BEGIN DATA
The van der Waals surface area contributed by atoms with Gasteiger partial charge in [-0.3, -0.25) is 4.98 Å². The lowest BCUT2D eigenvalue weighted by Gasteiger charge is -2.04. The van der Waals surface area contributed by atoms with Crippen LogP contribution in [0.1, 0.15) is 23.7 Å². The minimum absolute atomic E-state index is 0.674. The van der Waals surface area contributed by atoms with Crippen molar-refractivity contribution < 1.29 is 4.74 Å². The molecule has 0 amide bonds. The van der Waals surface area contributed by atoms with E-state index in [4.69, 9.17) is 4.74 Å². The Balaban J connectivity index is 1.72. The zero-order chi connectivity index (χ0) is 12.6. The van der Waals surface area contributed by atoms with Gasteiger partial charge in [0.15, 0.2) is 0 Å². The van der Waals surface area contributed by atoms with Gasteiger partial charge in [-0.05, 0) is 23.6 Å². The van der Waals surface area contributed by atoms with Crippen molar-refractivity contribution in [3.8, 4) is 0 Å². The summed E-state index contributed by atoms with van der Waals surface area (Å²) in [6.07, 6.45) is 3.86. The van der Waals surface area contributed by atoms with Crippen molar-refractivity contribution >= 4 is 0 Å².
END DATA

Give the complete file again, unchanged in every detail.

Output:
The van der Waals surface area contributed by atoms with Gasteiger partial charge in [-0.3, -0.25) is 4.98 Å². The lowest BCUT2D eigenvalue weighted by Gasteiger charge is -2.04. The van der Waals surface area contributed by atoms with Crippen LogP contribution in [0.1, 0.15) is 23.7 Å². The minimum absolute atomic E-state index is 0.674. The van der Waals surface area contributed by atoms with Crippen molar-refractivity contribution < 1.29 is 4.74 Å². The molecule has 0 amide bonds. The van der Waals surface area contributed by atoms with E-state index in [4.69, 9.17) is 4.74 Å². The Balaban J connectivity index is 1.72. The zero-order chi connectivity index (χ0) is 12.6. The van der Waals surface area contributed by atoms with Gasteiger partial charge in [0.15, 0.2) is 0 Å². The van der Waals surface area contributed by atoms with Gasteiger partial charge in [-0.05, 0) is 23.6 Å². The van der Waals surface area contributed by atoms with Crippen molar-refractivity contribution in [3.8, 4) is 0 Å². The summed E-state index contributed by atoms with van der Waals surface area (Å²) in [6.07, 6.45) is 3.86. The van der Waals surface area contributed by atoms with Crippen molar-refractivity contribution >= 4 is 0 Å².